Week of Monday, May 17th 2021


Screening of Alunsina by Kiri Dalena
+ Conversation with Kiri Dalena //
May 20th 2-3pm PST
To register: CLICK HERE

In Alunsina, Dalena explores both the potentials and limits of engagement within a community facing trauma. Working closely with human rights organisations, she finds herself documenting the struggles of children and families in an urban settlement severely affected by the government’s declaration of war against drugs—an ideology that has led to thousands of extrajudicial killings of suspected drug users, and has left hundreds of children whose parents died as victims.



Week of Monday, May 24th 2021


Screening of The Prison in Twelve Landscapes by Brett Story
+ Conversation with Brett Story //
May 27th 2-3pm PST
To register: CLICK HERE

More people are imprisoned in the United States at this moment than in any other time or place in history, yet the prison itself has never felt further away or more out of sight. The Prison in Twelve Landscapes is a film about the prison in which we never see a penitentiary. Instead, the film unfolds as a cinematic journey through a series of landscapes across the USA where prisons do work and affect lives, from a California mountainside where female prisoners fight raging wildfires, to a Bronx warehouse full of goods destined for the state correctional system, to an Appalachian coal town betting its future on the promise of prison jobs.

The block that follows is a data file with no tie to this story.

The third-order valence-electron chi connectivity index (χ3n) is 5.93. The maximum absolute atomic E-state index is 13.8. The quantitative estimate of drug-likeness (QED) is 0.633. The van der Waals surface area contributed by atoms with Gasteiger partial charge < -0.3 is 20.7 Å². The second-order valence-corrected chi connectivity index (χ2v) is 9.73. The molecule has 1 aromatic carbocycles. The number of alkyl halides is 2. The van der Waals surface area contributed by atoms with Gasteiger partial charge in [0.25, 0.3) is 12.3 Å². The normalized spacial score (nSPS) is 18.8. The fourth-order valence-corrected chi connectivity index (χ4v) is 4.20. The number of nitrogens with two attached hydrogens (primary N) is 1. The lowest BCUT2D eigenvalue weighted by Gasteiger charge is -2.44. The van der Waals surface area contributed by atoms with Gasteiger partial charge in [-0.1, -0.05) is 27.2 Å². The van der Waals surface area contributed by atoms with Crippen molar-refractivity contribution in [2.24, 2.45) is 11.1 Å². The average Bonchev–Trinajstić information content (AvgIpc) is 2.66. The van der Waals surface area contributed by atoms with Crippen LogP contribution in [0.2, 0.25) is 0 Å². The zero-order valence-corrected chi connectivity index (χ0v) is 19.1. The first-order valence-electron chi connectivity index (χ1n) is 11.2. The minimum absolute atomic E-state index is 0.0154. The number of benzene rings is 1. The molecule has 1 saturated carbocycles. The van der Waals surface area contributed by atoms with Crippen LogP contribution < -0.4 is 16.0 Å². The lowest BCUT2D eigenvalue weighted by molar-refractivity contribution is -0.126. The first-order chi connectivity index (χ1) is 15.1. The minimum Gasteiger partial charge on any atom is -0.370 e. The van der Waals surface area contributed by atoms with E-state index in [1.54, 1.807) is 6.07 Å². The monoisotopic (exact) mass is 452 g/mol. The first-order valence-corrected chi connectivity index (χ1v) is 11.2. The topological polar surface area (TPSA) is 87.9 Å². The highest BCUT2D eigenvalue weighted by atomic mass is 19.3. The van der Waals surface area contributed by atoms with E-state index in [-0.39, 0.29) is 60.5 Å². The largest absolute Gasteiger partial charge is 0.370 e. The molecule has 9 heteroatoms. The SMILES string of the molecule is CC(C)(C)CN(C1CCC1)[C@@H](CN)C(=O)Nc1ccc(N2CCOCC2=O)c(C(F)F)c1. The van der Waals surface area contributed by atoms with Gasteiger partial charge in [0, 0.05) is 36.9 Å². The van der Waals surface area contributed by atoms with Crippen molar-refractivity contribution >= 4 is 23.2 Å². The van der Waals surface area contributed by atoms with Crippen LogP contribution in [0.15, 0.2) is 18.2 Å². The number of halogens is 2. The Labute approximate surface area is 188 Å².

Week of Monday, May 31st 2021


Screening of Re-Visions of Abolition by Setsu Shigematsu
+ Conversation with Setsu Shigematsu //
June 3rd 2-3pm PST
To register: CLICK HERE

Part I “Breaking Down the Prison Industrial Complex” weaves together the voices of women caught in the criminal carceral system and scholar-activists of the abolition movement, explicating its foundations in slavery, capitalism, and the racial-gendered violence it perpetuates. The film features Susan Burton who established A New Way of Life, a group of transition homes for women coming home from prison in South Los Angeles.

Part II “Abolition Past, Present and Future” documents the recent history of the prison abolition movement through the organizing efforts of Critical Resistance and explores the meaning of abolitionist politics. By focusing on the collaboration between Critical Resistance Los Angeles Chapter and A New Way of Life, and seeing how ongoing PIC abolitionist work draws from other liberation movements, this film unfolds visions of abolition as an ongoing struggle for freedom from destructive carceal systems.